Can international migration forecasting be improved? The case of Australia


  • Tom Wilson Charles Darwin University



Net overseas migration, forecast error, migration forecasts, combining methods, Australia


In the first decade of the current century Australia experienced a huge increase in net international (overseas) migration. All demographic forecasts failed to predict this change. The aim of this paper is to assess past net overseas migration forecasts for Australia to quantify the extent of the forecasting challenge, and suggest ways in which improvements might be made. Official net overseas migration forecasts for the past four decades were assessed against subsequently published migration estimates. Mostly they proved highly inaccurate, both for individual years and cumulatively over longer periods. It is suggested that: (1) greater use be made of a detailed migration data source which provides migration estimates by visa/citizenship category, and (2) a combined migration forecasting approach, which draws strength from several complementary methods, is developed. Progress in these two areas offers the potential to improve the accuracy and utility of Australia’s overseas migration forecasts.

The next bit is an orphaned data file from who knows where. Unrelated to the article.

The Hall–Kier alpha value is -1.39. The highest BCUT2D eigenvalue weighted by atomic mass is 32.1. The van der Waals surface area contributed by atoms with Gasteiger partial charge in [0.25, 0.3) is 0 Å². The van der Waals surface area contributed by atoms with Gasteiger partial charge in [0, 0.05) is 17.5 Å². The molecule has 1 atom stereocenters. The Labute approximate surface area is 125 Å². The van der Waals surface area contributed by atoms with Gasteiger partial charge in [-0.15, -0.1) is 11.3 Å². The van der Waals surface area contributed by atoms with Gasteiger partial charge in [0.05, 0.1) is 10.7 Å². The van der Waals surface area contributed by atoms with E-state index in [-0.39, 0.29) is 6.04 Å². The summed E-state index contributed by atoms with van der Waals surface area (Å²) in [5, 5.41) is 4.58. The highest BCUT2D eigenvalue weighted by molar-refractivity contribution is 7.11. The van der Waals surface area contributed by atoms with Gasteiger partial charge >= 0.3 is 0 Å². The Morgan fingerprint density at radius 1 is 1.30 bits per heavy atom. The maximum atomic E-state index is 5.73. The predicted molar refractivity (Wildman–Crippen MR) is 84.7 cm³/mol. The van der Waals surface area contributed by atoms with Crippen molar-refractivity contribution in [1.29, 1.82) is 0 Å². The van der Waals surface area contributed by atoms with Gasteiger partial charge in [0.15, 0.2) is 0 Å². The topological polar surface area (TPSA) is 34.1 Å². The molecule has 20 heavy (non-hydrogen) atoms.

Author Biography

Tom Wilson, Charles Darwin University

Tom Wilson is Principal Research Fellow in demography at Charles Darwin University, Australia. He is an applied demographer specialising in population and household projections, migration analysis, the indirect estimation of demographic data, Indigenous demography, very elderly demographic trends, migration analysis and subnational demographic change.




How to Cite

Wilson, T. (2017). Can international migration forecasting be improved? The case of Australia. Migration Letters, 14(2), 285–299.